UK to partner with George Mason University in first-of-its-kind award from NSF

Photo courtesy of the U.S. National Science Foundation.
Photo courtesy of the U.S. National Science Foundation.

LEXINGTON, Ky. (Jan. 25, 2024) — The National Science Foundation (NSF) has announced the first-ever Accelerating Research Translation (ART) investment in which the University of Kentucky will partner with George Mason University (GMU) to advance societal and economic impact of research by strengthening the infrastructure for scaling translational activities.

As part of NSF’s ART, more than $100 million will be invested in teams at academic institutions across the country to help accelerate the pace and scale of translational research to grow the nation’s economy.

Each ART awardee institution will benefit from having a partnership with a mentoring institution of higher education that already has a robust ecosystem for translational research. UK will serve as a mentor to GMU throughout their project titled “ART: Translating Research to Practice to Create Climate-Ready Communities Across Virginia.”

“We are honored to take part in this unique, collaborative opportunity through the NSF’s Accelerating Research Translational investment,” said Lisa Cassis, UK vice president for research. “UK is ready to use our depth of experience and resources to guide and support George Mason University throughout this critically important work. We look forward to translating science together to better our Commonwealths.”

“Climate-related disasters are becoming more frequent in Virginia, impacting communities across the state. This investment from the NSF positions our researchers to make an impact on the people of Virginia,” said Leah Nichols, executive director of GMU’s Institute for a Sustainable Earth. “We appreciate UK’s innovative and integrative approaches to translational research and believe our institutions’ directions on climate-related research are highly compatible.”

"I am thrilled to lead this opportunity for UK to collaborate with George Mason University as a mentor for their NSF ART grant and leverage our collective expertise to drive climate-related innovation in our communities,” said Taunya Phillips, director of the UK Office of Technology Commercialization (OTC), who will lead GMU mentorship.

UK offers researchers a variety of avenues to conduct their work across multifaceted areas of study with an emphasis on the community. Part of those efforts includes UK OTC’s Social Innovation team which focuses on using ingenuity to solve social challenges in Kentucky and the country.

Another program emphasizing community-building is the Urban Extension Initiative to support extension agents who serve within urban communities across the Commonwealth. It’s part of the Kentucky Cooperative Extension Service through the UK Martin-Gatton College of Agriculture, Food and Environment.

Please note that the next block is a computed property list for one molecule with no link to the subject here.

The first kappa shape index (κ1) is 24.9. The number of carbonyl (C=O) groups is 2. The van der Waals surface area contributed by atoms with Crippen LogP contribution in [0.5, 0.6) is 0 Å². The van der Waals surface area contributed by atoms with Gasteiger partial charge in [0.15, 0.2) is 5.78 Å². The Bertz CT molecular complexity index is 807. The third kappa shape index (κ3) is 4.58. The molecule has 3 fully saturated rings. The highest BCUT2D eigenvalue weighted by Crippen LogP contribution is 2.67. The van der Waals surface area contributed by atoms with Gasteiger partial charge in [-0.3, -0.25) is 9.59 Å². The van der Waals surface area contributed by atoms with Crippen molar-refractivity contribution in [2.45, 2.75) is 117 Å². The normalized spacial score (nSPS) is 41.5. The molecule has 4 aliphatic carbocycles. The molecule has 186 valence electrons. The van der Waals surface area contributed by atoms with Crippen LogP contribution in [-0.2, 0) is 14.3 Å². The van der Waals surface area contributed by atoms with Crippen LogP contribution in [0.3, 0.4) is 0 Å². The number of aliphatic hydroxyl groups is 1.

GMU’s goal is to create university-wide programming that enables the rapid, low-cost translation of the science that local governments, community-based organizations and local businesses need to support the development of sustainable, equitable and climate-resilient communities.

Each ART awardee will receive up to $6 million over four years to identify and build upon academic research with the potential for technology transfer and societal and economic impacts, to ensure the availability of staff with technology transfer expertise, and to support the education and training of entrepreneurial faculty and students.

Launched by NSF's TIP Directorate, the ART program directly addresses a long-standing gap between academic research and the products, services and solutions Americans need.

“NSF endeavors to empower academic institutions to build the pathways and structures needed to speed and scale their research into products and services that benefit the nation,” said NSF Director Sethuraman Panchanathan. “The Accelerating Research Translation program in NSF’s new Technology, Innovation and Partnerships (TIP) Directorate identifies and champions institutions positioned to expand their research translation capacity by investing in activities essential to move results to practice.”

While ART seeks to build capacity and infrastructure for translational research at institutions of higher education (IHE) in the U.S., the program also aims to enhance the role of IHEs in regional innovation ecosystems and effectively train graduate students and postdoctoral researchers in translational research, benefiting them across a range of career options. Funding for the program was authorized by the CHIPS and Science Act of 2022.

Research reported in this publication was supported by the National Science Foundation under Award Number 2331271. The opinions, findings, and conclusions or recommendations expressed are those of the author(s) and do not necessarily reflect the views of the National Science Foundation.

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